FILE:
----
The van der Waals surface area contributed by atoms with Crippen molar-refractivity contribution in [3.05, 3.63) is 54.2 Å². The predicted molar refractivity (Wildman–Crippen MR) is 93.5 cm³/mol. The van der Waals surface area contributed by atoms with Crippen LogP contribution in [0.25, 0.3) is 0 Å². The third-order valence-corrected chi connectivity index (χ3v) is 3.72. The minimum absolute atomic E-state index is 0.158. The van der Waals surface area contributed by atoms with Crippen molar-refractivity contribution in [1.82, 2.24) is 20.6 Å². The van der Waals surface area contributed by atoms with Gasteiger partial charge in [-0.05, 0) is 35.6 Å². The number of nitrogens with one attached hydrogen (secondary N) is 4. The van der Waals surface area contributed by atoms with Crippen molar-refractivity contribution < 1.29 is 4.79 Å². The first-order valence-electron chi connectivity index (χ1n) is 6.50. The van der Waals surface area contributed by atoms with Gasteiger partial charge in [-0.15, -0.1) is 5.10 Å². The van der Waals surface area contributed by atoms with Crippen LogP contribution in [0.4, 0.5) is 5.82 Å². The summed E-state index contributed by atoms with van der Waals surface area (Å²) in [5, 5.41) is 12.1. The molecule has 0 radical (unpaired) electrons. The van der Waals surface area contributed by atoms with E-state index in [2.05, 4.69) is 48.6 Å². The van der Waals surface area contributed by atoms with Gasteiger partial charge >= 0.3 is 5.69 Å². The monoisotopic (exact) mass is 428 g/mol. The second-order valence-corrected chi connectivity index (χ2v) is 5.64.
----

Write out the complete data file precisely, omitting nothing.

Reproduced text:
The van der Waals surface area contributed by atoms with Crippen molar-refractivity contribution in [3.05, 3.63) is 54.2 Å². The predicted molar refractivity (Wildman–Crippen MR) is 93.5 cm³/mol. The van der Waals surface area contributed by atoms with Crippen LogP contribution in [0.25, 0.3) is 0 Å². The third-order valence-corrected chi connectivity index (χ3v) is 3.72. The minimum absolute atomic E-state index is 0.158. The van der Waals surface area contributed by atoms with Crippen molar-refractivity contribution in [1.82, 2.24) is 20.6 Å². The van der Waals surface area contributed by atoms with Gasteiger partial charge in [-0.05, 0) is 35.6 Å². The number of nitrogens with one attached hydrogen (secondary N) is 4. The van der Waals surface area contributed by atoms with Crippen molar-refractivity contribution < 1.29 is 4.79 Å². The first-order valence-electron chi connectivity index (χ1n) is 6.50. The van der Waals surface area contributed by atoms with Gasteiger partial charge in [-0.15, -0.1) is 5.10 Å². The van der Waals surface area contributed by atoms with Crippen LogP contribution in [0.4, 0.5) is 5.82 Å². The summed E-state index contributed by atoms with van der Waals surface area (Å²) in [5, 5.41) is 12.1. The molecule has 0 radical (unpaired) electrons. The van der Waals surface area contributed by atoms with E-state index in [2.05, 4.69) is 48.6 Å². The van der Waals surface area contributed by atoms with Gasteiger partial charge >= 0.3 is 5.69 Å². The monoisotopic (exact) mass is 428 g/mol. The second-order valence-corrected chi connectivity index (χ2v) is 5.64.